Steampunk is the new black: it is all around us. In the recent years it has swiftly moved from being an alternative genre towards becoming an aesthetic element that often punctuates many more ‘mainstream’ art ventures. And how could it not? As we move into the financial and ecological period of recession, as we witness the apocalypse driven by our own consumption, we are becoming living, vernacular versions of Tank Girl and Mad Max.
This once eccentric and unique style is becoming a powerful and humbling tool of social commentary. For almost a decade now, Melbourne has been a home of one of Australia’s best loved alternative designers, Alexandra Chambers, the Queen-Larvae that gave birth to the label Clockwork Butterfly and who recently spoke to the Melbourne Critique.
Let’s start with an introduction to you, Alexandra Chambers, the independent designer; how did it all start, what lead you to where you are today and what labels and ventures are you involved with?
I moved to Melbourne in 2010 and established my label Clockwork Butterfly, a neo-Victorian inspired label and launched it at Melbourne Fringe Festival. I have been involved in catwalks, exhibitions, artworks and productions in Melbourne, and am/was a co-organiser for The M.A.D. (Melbourne Alternative Designers) Fashion Showcase run in 2016, 2017 and 2018. I completed a Masters of Design Degree in 2017, featuring my major work ‘Celestial Bodies’; this is a work of performance designs that utilises interactive LED lights which were inspired by the planets.
Victorian Gothic and Steampunk are certainly styles that have started as something niché, but are increasingly more popular and familiar in recent years; tell us about your work with Clockwork Butterfly?
Clockwork Butterfly was created from a love of the past. While I enjoy creating period pieces I love the freedom that you have with neo-Victorian and Steampunk styles. They emphasise individuality and creativity; they are not limited by specific rules, drawing from an imaginary world. Mixing modern and historical elements enables you to take what you respond to from a time, but combine it with a modern attitude, comfort level and silhouette. My love of detail and texture lends itself to this style and I am able to explore characterisation and themes. I have designed garments and accessories from large scale productions through to individual pieces and feel that this timeless aesthetic appeals to a wide variety of people.
You have dressed some interesting independent artists and presented some memorable fashion shows; tell us about those?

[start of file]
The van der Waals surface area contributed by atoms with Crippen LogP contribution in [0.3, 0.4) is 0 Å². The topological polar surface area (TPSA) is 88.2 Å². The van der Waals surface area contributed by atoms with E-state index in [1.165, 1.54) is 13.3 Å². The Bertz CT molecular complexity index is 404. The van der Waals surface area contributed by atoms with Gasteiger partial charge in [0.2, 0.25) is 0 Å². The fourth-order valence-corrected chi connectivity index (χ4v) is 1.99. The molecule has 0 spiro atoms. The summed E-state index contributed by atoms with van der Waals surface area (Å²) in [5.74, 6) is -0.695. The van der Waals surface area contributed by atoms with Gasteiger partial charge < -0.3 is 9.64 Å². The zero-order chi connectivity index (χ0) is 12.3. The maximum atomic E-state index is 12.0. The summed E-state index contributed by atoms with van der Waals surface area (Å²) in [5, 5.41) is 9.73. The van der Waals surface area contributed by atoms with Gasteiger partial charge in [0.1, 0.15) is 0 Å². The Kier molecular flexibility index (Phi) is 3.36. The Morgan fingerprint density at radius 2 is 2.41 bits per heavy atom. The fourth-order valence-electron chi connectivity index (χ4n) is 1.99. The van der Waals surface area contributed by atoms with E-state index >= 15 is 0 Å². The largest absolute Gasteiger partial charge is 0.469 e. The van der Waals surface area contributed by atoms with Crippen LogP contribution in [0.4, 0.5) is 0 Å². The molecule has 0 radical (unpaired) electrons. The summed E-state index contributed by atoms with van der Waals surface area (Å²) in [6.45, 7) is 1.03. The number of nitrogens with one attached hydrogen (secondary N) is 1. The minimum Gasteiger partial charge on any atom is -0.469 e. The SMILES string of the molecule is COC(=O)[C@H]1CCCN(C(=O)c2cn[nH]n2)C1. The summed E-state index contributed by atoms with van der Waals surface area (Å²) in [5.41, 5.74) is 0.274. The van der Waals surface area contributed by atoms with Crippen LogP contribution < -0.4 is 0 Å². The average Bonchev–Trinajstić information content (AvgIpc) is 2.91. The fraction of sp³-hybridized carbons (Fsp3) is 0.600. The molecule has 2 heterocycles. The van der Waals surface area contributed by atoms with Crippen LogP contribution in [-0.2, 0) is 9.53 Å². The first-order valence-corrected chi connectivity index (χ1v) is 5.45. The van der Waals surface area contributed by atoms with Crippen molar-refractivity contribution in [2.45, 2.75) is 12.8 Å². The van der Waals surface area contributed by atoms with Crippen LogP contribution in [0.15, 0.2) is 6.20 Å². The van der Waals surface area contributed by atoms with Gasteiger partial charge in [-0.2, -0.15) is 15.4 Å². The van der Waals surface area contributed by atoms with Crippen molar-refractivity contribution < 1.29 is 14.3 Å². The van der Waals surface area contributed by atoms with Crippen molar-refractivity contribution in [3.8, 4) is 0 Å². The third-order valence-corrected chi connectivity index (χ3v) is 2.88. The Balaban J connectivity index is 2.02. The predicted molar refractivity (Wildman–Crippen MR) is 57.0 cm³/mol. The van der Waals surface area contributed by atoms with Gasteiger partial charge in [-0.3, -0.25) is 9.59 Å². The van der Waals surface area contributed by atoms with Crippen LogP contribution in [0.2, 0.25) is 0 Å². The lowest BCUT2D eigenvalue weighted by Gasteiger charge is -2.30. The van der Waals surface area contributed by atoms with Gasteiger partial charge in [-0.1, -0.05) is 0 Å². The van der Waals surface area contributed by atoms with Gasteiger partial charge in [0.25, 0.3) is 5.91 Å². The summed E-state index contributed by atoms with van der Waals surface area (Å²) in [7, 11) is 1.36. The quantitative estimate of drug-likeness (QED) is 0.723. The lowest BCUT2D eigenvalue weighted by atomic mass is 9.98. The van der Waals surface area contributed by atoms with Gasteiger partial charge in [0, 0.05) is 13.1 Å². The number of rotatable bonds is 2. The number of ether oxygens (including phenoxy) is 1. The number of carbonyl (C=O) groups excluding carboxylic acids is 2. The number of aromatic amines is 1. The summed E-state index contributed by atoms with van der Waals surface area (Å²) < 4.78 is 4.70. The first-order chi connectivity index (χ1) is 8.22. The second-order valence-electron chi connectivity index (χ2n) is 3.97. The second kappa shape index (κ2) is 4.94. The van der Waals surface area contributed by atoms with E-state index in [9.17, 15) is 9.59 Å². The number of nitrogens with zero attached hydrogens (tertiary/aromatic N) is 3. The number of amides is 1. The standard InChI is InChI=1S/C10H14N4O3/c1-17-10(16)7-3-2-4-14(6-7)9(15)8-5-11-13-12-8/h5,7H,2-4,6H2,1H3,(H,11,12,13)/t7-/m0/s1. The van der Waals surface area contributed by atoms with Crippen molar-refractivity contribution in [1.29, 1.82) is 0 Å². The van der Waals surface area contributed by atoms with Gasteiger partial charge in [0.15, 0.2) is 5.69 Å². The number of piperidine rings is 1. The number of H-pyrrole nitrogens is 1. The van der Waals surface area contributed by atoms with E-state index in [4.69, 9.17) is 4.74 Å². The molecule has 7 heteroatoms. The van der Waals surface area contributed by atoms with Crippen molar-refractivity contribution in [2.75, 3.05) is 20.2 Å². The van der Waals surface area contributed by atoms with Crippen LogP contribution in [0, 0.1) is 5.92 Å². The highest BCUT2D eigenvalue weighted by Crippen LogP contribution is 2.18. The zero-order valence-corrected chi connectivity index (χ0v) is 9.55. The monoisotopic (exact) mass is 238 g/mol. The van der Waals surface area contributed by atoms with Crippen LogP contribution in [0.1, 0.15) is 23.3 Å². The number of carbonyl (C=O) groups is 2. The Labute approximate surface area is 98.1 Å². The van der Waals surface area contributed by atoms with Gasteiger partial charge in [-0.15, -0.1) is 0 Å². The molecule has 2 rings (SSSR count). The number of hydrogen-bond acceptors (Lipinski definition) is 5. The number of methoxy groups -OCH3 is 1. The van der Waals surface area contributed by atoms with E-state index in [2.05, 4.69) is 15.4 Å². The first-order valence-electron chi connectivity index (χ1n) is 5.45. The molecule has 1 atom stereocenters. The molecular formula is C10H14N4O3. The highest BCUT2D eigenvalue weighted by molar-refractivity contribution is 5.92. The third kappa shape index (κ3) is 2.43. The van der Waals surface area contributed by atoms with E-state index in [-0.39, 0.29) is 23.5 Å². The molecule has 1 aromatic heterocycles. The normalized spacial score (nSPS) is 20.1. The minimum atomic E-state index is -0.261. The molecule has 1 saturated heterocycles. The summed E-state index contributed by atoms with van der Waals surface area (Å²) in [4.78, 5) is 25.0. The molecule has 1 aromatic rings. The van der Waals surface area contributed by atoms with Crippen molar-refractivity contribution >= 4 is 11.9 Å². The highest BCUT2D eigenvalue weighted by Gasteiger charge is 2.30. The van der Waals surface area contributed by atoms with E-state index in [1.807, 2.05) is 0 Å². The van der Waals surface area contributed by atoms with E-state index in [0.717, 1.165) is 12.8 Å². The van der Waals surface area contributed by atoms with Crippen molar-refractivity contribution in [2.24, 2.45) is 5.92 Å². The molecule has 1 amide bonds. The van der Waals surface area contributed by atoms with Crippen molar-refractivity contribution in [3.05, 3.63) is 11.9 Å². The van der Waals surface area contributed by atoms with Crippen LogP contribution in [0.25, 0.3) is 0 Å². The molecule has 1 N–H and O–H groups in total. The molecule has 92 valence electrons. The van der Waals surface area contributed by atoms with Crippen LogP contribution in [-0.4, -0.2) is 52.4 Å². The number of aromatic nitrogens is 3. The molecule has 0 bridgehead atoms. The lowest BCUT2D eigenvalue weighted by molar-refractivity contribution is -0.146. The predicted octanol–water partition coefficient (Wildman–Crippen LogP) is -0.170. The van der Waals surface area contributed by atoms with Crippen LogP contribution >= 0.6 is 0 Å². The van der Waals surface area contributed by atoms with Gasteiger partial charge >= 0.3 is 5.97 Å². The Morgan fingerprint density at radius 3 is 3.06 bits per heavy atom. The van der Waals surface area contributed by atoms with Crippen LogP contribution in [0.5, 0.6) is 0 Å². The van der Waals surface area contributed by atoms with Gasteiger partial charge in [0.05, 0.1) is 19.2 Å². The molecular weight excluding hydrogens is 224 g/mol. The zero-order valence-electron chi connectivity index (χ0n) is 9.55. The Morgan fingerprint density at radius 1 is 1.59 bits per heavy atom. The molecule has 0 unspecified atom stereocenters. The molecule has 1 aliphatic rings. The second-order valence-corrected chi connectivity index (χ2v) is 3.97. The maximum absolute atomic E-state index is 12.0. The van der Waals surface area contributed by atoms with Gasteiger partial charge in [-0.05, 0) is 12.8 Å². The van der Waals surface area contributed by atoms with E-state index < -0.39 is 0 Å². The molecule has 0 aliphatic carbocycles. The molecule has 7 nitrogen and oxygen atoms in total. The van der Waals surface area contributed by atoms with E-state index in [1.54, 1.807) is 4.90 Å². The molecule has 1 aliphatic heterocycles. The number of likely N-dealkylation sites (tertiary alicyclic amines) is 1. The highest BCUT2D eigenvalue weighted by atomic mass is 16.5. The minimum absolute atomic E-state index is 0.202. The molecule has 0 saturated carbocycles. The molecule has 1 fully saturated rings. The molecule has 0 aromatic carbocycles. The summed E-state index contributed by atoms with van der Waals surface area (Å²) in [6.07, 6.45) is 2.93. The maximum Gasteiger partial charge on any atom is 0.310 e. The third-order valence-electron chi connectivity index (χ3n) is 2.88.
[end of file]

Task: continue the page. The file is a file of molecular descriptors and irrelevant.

I love working with performers from all different industries. Each specific area has its own challenges and rewards and offers some exciting opportunities. Dressing musicians such as the group Art Vs Science means you can play with enhancing their individual personalities. Dressing circus performers such as the crew from Circus Oz allows you to explore the movement and flexibility of the designed clothes. Magicians like Vegas, Madotti or Mr Marmalade are so much fun because of the theatrical aspects and the technical demands of their costumes. I work with each individual client to create their own story and tailor a design for their specific needs.
When designing a runway collection I often choose a theme like tea or old-fashioned sweets to allow myself to play and have fun with my creations. I have been a part of many alternative fashion catwalks and I love the diversity and unique vision of the designers involved. I aim to include performers in my pieces as not only do they add their showmanship to the runway but, I get to explore different facets of my designs when we collaborate. I have also worked with artists and designers to create different looks. Sometimes mixing aesthetics can create something exciting and new. In 2017 I created a look based on the mythical figure of Circe with spectacular horns fashioned by Tentacle Spine.
What are your future dreams and plans for all your labels and, particularly, Clockwork Butterfly? What is coming up for you this year?
In the future I would like to continue and expand the Melbourne Alternative Designers event, as well as, to explore my own label in new and different ways. I have a one-year-old daughter and she has inspired me to create some designs for kids that use some of the mix of the elements and details I love. I have also been doing one-on-one classes to help people gain the skills to create their own unique pieces and learn how to approach a design. In the future I would like to have the opportunity to run some larger classes and continue to teach techniques and construction of costume.
In conclusion, what is your message to the upcoming designers?
My message to young designers is: don’t be afraid to experiment. Try different techniques, get inspired by the past and find your own way of combining elements. If you want to work in costume get ready to be challenged. Sometimes the best designs come from working within limitations and finding creative solutions. Listen to your client, make things well and make them to last. Love the process of creation and seeing your garments being worn. I feel that you never stop learning in this industry and every person has different things to offer.That’s what makes it so exciting.
Photography- 3 Fates Media
Performers- Caitlin Dear and Ashlee Barton
Photography- Slippery Photography
Model/Mua/Wig Stylist- Eloquent Mx Loki
Horns- Tentacle Spine
Lady in red
Photography- Teardrop Studio
Model- Eloquent Mx Loki
Hair- Emma Johansson Taylor
Makeup- Becc Deagan
Model- Lauren Halstead
Hair- Emma Johansson-Taylor
Makeup- Dominique Weir